The liver is one of the organs that helps with digestion but is not part of the digestive tract. It is the largest organ in the body and carries out many important functions, such as making bile, changing food into energy, and cleaning alcohol and poisons from the blood.
Hepatitis is inflammation of the liver that sometimes causes permanent damage. It is most commonly caused by viruses, bacteria, certain medicines, or alcohol. It may also be caused by certain diseases, such as autoimmune diseases, metabolic diseases, and congenital (present at birth) abnormalities (for instance, biliary atresia or Wilson disease). Generally, symptoms of hepatitis include fever, jaundice, and an enlarged liver. There are several types of hepatitis.
Hepatitis B (HBV) is a blood-borne microorganism transmitted by exposure to the hepatitis B virus through infectious body fluids or blood.
Hepatitis B is one of the most frequently reported, vaccine-preventable diseases in the United States. It is estimated that 3,000 to 5,000 deaths will occur each year from a chronic HBV infection, and an estimated 800,000 to 1.4 million people have chronic hepatitis B.
Hepatitis B has a wide range of symptoms. It may be mild, without symptoms, or it may cause chronic hepatitis. In some cases, hepatitis B can lead to full-blown liver failure and death. The following are the most common symptoms of hepatitis B. However, each individual may experience symptoms differently. Symptoms may include:
The symptoms of hepatitis B may resemble other medical conditions or problems. Most children, 4 years or younger, and newly infected immunosuppressed adults are asymptomatic, whereas 30 to 50 percent of people, 5 years and older, have initial signs and symptoms. Always consult your doctor for a diagnosis.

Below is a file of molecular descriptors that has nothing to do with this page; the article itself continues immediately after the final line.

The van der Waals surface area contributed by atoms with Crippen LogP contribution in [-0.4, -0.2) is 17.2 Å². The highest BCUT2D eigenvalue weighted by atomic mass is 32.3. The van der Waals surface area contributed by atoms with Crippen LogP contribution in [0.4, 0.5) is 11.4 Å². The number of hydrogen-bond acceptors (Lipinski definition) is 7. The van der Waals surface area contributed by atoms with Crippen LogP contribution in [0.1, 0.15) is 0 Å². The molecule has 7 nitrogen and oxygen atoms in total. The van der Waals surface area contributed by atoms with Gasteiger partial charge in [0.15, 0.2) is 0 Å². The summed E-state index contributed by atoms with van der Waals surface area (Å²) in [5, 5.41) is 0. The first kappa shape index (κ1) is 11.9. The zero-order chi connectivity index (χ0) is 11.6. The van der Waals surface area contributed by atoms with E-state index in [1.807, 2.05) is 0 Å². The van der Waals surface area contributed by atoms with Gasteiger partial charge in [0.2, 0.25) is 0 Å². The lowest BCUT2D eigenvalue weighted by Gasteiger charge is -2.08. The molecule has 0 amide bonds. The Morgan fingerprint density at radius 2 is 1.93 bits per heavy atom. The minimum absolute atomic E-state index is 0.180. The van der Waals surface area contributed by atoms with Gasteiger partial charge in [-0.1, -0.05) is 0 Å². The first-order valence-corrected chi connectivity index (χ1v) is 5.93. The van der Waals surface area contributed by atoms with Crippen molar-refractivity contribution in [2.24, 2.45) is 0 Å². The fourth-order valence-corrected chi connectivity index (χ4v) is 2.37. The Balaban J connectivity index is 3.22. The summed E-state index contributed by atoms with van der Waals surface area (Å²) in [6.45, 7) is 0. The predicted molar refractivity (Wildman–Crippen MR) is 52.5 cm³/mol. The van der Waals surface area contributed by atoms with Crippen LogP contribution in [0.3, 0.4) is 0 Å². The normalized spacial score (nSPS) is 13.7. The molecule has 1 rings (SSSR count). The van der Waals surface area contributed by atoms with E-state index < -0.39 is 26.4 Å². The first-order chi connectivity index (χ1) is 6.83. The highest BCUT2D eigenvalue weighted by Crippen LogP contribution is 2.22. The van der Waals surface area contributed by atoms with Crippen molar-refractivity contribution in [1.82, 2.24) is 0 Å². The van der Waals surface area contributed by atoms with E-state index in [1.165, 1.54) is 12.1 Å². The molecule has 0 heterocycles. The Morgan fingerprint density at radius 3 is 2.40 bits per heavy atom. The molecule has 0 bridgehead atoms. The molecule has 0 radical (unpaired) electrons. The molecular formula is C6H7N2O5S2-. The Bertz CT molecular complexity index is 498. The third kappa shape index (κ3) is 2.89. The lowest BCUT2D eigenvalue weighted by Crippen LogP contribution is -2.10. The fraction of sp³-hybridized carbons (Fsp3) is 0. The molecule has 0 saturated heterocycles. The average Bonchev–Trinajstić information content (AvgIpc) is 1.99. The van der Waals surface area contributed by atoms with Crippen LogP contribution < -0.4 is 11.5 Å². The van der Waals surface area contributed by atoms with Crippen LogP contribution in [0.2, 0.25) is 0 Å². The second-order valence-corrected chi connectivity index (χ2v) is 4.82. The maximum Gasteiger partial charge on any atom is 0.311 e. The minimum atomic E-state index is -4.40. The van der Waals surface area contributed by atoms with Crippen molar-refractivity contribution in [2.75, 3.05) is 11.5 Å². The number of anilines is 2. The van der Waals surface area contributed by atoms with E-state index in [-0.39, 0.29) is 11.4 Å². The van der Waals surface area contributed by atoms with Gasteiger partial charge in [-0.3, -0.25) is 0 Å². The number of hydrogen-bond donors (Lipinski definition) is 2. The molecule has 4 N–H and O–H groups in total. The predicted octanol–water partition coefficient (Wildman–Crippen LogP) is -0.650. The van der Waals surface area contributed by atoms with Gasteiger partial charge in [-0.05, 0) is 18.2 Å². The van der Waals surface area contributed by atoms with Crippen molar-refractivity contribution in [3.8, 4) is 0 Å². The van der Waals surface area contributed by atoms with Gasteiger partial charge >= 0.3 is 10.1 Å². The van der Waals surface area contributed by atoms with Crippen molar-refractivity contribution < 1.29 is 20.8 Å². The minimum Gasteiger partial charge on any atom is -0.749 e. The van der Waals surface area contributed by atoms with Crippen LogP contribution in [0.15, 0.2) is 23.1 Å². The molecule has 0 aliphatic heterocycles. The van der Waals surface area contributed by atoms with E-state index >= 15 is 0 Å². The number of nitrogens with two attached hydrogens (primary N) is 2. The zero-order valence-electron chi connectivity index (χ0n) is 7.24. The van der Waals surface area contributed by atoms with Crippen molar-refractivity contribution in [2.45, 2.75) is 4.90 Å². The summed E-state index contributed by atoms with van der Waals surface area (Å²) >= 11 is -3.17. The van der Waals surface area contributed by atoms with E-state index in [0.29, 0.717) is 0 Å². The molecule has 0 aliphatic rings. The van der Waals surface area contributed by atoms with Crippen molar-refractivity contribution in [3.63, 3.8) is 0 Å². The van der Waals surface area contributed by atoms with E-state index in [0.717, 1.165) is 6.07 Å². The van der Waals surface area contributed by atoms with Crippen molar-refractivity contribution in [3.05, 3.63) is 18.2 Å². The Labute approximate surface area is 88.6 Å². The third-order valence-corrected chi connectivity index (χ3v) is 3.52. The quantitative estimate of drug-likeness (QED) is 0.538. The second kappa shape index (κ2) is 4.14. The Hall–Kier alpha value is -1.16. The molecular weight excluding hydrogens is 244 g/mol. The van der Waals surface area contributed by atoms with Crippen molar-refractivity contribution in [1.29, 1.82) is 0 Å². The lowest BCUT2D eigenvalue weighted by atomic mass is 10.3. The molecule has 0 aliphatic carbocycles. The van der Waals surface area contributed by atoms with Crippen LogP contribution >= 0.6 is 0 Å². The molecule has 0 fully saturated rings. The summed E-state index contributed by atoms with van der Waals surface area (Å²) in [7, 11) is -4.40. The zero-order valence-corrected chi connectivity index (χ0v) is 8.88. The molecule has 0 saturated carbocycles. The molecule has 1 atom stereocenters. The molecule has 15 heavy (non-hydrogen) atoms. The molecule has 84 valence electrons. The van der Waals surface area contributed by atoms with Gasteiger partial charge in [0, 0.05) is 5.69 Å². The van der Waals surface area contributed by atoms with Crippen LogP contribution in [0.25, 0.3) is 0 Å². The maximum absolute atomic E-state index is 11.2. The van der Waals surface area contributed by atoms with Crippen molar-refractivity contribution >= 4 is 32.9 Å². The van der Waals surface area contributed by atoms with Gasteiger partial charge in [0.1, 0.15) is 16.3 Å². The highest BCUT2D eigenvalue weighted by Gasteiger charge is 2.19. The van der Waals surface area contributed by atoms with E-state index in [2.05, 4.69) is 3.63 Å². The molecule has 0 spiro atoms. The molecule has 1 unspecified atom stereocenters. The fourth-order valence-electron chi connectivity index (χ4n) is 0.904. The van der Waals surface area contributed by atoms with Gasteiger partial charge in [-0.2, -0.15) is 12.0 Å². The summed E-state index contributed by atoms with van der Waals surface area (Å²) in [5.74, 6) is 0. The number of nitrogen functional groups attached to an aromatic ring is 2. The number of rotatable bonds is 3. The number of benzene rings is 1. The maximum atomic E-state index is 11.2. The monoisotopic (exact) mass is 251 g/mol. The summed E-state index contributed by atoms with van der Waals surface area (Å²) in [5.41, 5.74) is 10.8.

Transmission of hepatitis B virus occurs through blood and body fluid exposure, such as blood, semen, vaginal secretions, or saliva. Needle sticks, sharp instruments, sharing items (for example, razors or toothbrushes) and sex with an infected person are primary modes of transmission. Infants may also develop the disease if they are born to a mother who has the virus. Infected children often spread the virus to other children if there is frequent contact or a child has many scrapes or cuts.
One out of 20 people in the U.S. will develop hepatitis B at some time during their lives. The following describe persons who are at risk for developing hepatitis B:
A vaccine for hepatitis B does exist and is now widely used for routine childhood immunization.
A vaccine for the prevention of hepatitis B is available. Given in three shots over a period of time, the vaccine is suggested for everyone age 18 years and younger, as well as for adults over age 18 who are at risk for the infection.
In addition to a complete physical examination and laboratory tests for blood and urine, diagnostic procedures for hepatitis B may involve a liver biopsy (a procedure performed to remove tissue or cells from the body for examination under a microscope).
Specific treatment for hepatitis B will be determined by your doctor based on:
Treatment may include biological therapy with interferon. Currently, there is no cure for hepatitis B. Prevention is crucial.
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Online Resources of Liver, Biliary, & Pancreatic Disorders